These huge marine mammals are found in the far north, typically hauled out on ice when resting between their long but shallow dives for clams and other mollusks on the sea floor. Lately, there has been so little summer ice that it is causing serious trouble for walruses. But why is the ice so important to them?
USGS explains, "Sea ice provides walruses with a resting platform, access to offshore feeding areas, and seclusion from humans and predators. The constant motion of sea ice transports resting walruses over widely dispersed prey patches." Without the sea ice, it is harder for walruses to get to new feeding grounds, and it requires them to travel long distances between feeding grounds and resting places, causing them to use up their hard-earned energy stores.
It's not just the walruses that need the sea ice - their prey populations need walruses to have that ice too. Walruses have a huge effect on the ecosystems in their feeding grounds, as they root along the sea floor churning up sediment and eating large quantities of prey. Without the ability to move around, they can exhaust an area of its food sources. When walruses are forced to haul out on land, the nearshore prey populations face significant pressure as more walruses feed in these areas.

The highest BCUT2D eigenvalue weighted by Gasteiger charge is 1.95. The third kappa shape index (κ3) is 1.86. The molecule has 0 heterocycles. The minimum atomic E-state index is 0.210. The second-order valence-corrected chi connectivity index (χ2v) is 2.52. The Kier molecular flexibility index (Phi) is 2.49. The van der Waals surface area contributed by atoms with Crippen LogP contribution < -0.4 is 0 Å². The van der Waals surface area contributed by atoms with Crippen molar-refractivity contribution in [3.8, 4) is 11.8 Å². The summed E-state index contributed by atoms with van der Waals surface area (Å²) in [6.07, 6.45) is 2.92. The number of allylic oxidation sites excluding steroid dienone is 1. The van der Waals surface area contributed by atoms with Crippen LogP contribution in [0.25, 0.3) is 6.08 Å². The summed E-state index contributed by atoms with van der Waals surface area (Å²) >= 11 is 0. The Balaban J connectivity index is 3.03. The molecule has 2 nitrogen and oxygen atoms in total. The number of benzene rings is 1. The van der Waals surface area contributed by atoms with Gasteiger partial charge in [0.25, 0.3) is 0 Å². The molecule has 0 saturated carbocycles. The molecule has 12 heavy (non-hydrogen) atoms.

Right now, the USGS is using satellite tags to track walruses in the Chukchi Sea to find out more about how the sea-ice retreat is affecting walruses and their prey sources. By better understanding their movements and where they are feeding, the researchers can learn more about the survival odds of the species on our warming planet. It will also help to provide insight for conservation planning, since the main feeding areas for walruses overlap with oil and gas lease blocks administered by Bureau of Ocean Energy Management.
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